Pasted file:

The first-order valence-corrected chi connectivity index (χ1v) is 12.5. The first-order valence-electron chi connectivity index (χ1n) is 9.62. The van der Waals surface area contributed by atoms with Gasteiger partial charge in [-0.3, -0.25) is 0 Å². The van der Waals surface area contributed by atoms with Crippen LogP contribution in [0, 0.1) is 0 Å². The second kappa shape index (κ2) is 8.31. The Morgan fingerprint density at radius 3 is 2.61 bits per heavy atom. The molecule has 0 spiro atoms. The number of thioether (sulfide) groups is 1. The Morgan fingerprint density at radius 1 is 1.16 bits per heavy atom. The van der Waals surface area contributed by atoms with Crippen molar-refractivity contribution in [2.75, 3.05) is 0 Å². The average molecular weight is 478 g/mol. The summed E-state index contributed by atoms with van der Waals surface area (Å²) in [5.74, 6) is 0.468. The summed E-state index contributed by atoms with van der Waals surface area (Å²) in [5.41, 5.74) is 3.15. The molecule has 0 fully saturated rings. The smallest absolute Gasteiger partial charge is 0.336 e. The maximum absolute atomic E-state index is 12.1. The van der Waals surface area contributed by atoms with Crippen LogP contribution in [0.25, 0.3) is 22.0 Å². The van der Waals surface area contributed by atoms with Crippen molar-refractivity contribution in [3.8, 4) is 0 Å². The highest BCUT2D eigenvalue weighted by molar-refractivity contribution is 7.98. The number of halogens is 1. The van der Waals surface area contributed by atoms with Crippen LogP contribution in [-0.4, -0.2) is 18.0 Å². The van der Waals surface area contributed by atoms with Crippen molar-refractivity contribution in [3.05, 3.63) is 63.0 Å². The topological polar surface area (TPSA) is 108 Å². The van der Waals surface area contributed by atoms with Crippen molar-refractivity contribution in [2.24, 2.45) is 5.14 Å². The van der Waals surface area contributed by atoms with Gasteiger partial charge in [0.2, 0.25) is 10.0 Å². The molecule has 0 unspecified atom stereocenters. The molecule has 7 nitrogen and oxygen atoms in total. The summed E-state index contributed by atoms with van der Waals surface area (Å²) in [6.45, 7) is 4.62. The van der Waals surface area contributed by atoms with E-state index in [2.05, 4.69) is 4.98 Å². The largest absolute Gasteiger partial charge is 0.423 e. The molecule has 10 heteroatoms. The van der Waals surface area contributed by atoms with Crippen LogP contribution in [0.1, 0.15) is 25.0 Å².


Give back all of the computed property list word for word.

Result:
The first-order valence-corrected chi connectivity index (χ1v) is 12.5. The first-order valence-electron chi connectivity index (χ1n) is 9.62. The van der Waals surface area contributed by atoms with Gasteiger partial charge in [-0.3, -0.25) is 0 Å². The van der Waals surface area contributed by atoms with Crippen LogP contribution in [0, 0.1) is 0 Å². The second kappa shape index (κ2) is 8.31. The Morgan fingerprint density at radius 3 is 2.61 bits per heavy atom. The molecule has 0 spiro atoms. The number of thioether (sulfide) groups is 1. The Morgan fingerprint density at radius 1 is 1.16 bits per heavy atom. The van der Waals surface area contributed by atoms with Crippen molar-refractivity contribution in [2.75, 3.05) is 0 Å². The average molecular weight is 478 g/mol. The summed E-state index contributed by atoms with van der Waals surface area (Å²) in [5.74, 6) is 0.468. The summed E-state index contributed by atoms with van der Waals surface area (Å²) in [5.41, 5.74) is 3.15. The molecule has 0 fully saturated rings. The smallest absolute Gasteiger partial charge is 0.336 e. The maximum absolute atomic E-state index is 12.1. The van der Waals surface area contributed by atoms with Crippen LogP contribution in [0.25, 0.3) is 22.0 Å². The van der Waals surface area contributed by atoms with Crippen molar-refractivity contribution in [3.8, 4) is 0 Å². The highest BCUT2D eigenvalue weighted by molar-refractivity contribution is 7.98. The number of halogens is 1. The van der Waals surface area contributed by atoms with Crippen LogP contribution in [-0.4, -0.2) is 18.0 Å². The van der Waals surface area contributed by atoms with Crippen molar-refractivity contribution in [3.05, 3.63) is 63.0 Å². The topological polar surface area (TPSA) is 108 Å². The van der Waals surface area contributed by atoms with Crippen molar-refractivity contribution in [2.24, 2.45) is 5.14 Å². The van der Waals surface area contributed by atoms with Gasteiger partial charge in [0.2, 0.25) is 10.0 Å². The molecule has 0 unspecified atom stereocenters. The molecule has 7 nitrogen and oxygen atoms in total. The summed E-state index contributed by atoms with van der Waals surface area (Å²) in [6.45, 7) is 4.62. The van der Waals surface area contributed by atoms with E-state index in [2.05, 4.69) is 4.98 Å². The largest absolute Gasteiger partial charge is 0.423 e. The molecule has 10 heteroatoms. The van der Waals surface area contributed by atoms with Crippen LogP contribution in [0.1, 0.15) is 25.0 Å².